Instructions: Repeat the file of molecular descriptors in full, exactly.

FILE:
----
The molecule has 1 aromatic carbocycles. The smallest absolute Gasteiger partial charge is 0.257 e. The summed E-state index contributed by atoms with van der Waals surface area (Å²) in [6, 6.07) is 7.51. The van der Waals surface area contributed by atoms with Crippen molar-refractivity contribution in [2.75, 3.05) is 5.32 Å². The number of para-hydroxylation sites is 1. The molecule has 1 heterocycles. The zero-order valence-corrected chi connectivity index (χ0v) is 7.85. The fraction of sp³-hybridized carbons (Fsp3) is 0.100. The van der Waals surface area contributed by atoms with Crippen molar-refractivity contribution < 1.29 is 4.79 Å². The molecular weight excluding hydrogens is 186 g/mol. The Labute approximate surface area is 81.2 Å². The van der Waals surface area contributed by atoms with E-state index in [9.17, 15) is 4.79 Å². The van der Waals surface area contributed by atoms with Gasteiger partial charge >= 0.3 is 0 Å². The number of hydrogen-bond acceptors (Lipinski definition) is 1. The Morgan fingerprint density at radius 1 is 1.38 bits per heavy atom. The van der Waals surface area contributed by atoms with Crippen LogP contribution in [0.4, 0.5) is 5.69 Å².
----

The molecule has 1 aromatic carbocycles. The smallest absolute Gasteiger partial charge is 0.257 e. The summed E-state index contributed by atoms with van der Waals surface area (Å²) in [6, 6.07) is 7.51. The van der Waals surface area contributed by atoms with Crippen molar-refractivity contribution in [2.75, 3.05) is 5.32 Å². The number of para-hydroxylation sites is 1. The molecule has 1 heterocycles. The zero-order valence-corrected chi connectivity index (χ0v) is 7.85. The fraction of sp³-hybridized carbons (Fsp3) is 0.100. The van der Waals surface area contributed by atoms with Crippen molar-refractivity contribution < 1.29 is 4.79 Å². The molecular weight excluding hydrogens is 186 g/mol. The Labute approximate surface area is 81.2 Å². The van der Waals surface area contributed by atoms with E-state index in [9.17, 15) is 4.79 Å². The van der Waals surface area contributed by atoms with Gasteiger partial charge >= 0.3 is 0 Å². The number of hydrogen-bond acceptors (Lipinski definition) is 1. The Morgan fingerprint density at radius 1 is 1.38 bits per heavy atom. The van der Waals surface area contributed by atoms with Crippen LogP contribution in [0.4, 0.5) is 5.69 Å².